It is not an uncommon phenomenon: Just at the moment when we are trying the hardest to draw closer to the Lord, spending more time in Advent prayer and the devotions of the season, we are met with a spell of aridity. All of the spiritual masters write of such periods, whether it is John of the Cross’ “dark night of the senses,” or Teresa of Avila’s “second mansion,” or more simply, a loss of the desire to pray. If you’re experiencing this in the holidays, you are not alone.
One of my habits in recent years has been to prepare for Christmas proper well in advance. I shop for presents throughout the year, order my Christmas cards in October, and I refuse to buy any new Christmas ornaments during Advent — what I have is what I have. Once Advent hits, I’m finished. If the present has not been purchased, it doesn’t get purchased. If the Christmas tree lights don’t work, I go without them. I need my Advent to be Advent. I need this time for recollection and prayer, and as I get older, I protect it more fiercely.
To celebrate the season of anticipating Christ’s birth, music is a common element for parishes, schools and other Catholic entities in the Archdiocese of St. Paul and Minneapolis.
In my last reflection, I encouraged you to practice some silent prayer this Advent. You may have discovered by now that sometimes that’s a little tough. Maybe you miss the noise, some kind of stimulation. You miss your words, your routine, your rote prayer. When I remove myself from the whir of the world and am left with only myself and the Lord, all that silence can feel a little, well, empty.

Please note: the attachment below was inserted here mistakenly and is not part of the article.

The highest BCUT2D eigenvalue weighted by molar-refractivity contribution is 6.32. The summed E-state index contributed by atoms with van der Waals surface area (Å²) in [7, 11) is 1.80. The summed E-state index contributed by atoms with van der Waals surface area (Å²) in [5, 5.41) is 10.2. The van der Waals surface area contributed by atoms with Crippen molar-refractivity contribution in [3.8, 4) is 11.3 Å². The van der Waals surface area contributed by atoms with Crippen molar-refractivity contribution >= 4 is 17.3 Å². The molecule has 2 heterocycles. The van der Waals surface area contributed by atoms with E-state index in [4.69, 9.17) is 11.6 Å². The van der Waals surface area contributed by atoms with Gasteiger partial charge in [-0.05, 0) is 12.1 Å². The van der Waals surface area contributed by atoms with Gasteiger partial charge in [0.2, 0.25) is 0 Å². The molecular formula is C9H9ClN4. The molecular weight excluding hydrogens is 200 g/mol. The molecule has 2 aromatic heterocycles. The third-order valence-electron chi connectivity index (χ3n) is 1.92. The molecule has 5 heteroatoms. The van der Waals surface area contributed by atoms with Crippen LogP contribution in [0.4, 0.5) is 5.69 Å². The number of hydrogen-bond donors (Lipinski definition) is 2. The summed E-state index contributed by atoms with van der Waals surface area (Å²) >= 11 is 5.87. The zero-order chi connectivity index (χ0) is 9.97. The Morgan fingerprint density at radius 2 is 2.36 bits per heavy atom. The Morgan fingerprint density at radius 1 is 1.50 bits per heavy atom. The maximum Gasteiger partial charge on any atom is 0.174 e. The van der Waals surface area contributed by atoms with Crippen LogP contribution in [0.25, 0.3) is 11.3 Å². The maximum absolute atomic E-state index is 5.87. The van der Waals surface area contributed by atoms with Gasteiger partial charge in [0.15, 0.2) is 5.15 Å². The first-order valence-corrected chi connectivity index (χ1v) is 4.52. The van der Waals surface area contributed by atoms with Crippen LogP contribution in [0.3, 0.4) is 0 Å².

Patience is like a parking space at the mall on Black Friday — it exists but it sure seems in short supply.
Instead, impatience has become the default. We don’t like waiting for anything — for traffic lights, for weight loss or even commercials that interrupt our favorite shows. Even Christmas trees now come already decorated.
Last October, I took my 82-year-old mom on a silent retreat. The priest who led the weekend told the following story.
He had been teaching second-graders when the subject of prayer arose and he simply asked, “How do you talk to Jesus?” Hands shot up. The first child called upon said, “First, you have to shut up.”
We don’t like waiting for anything — for traffic lights, for weight loss or even commercials that interrupt our favorite shows.
This contemporary abhorrence of waiting stands in stark contrast to Mary. Her graceful patience is something to consider, especially as Catholics begin the prayerful preparation of Advent.
If you’re old enough to remember Mr. Rogers, whose “Mister Rogers’ Neighborhood” children’s program ran on public television for years, you may remember his song, “Let’s think of something to do while we’re waiting.”
The following Advent wreath prayer is intended to help busy households make Advent a prayerful time during the rush of Christmas preparations. The language is fairly simple, intended to be used for personal prayer and reflection or by groups of adults or adults with children. Options are noted to allow for participation by a variety of members of a household.
An antiphon is a verse or phrase sung or recited aloud or read silently before and after a Psalm or Canticle during the Divine Office or the Liturgy of the Hours. The text is often a direct quote from Scripture, a brief reflection on a Scripture text, or a verse pertaining to the feast day, the liturgical season or the saint of the day.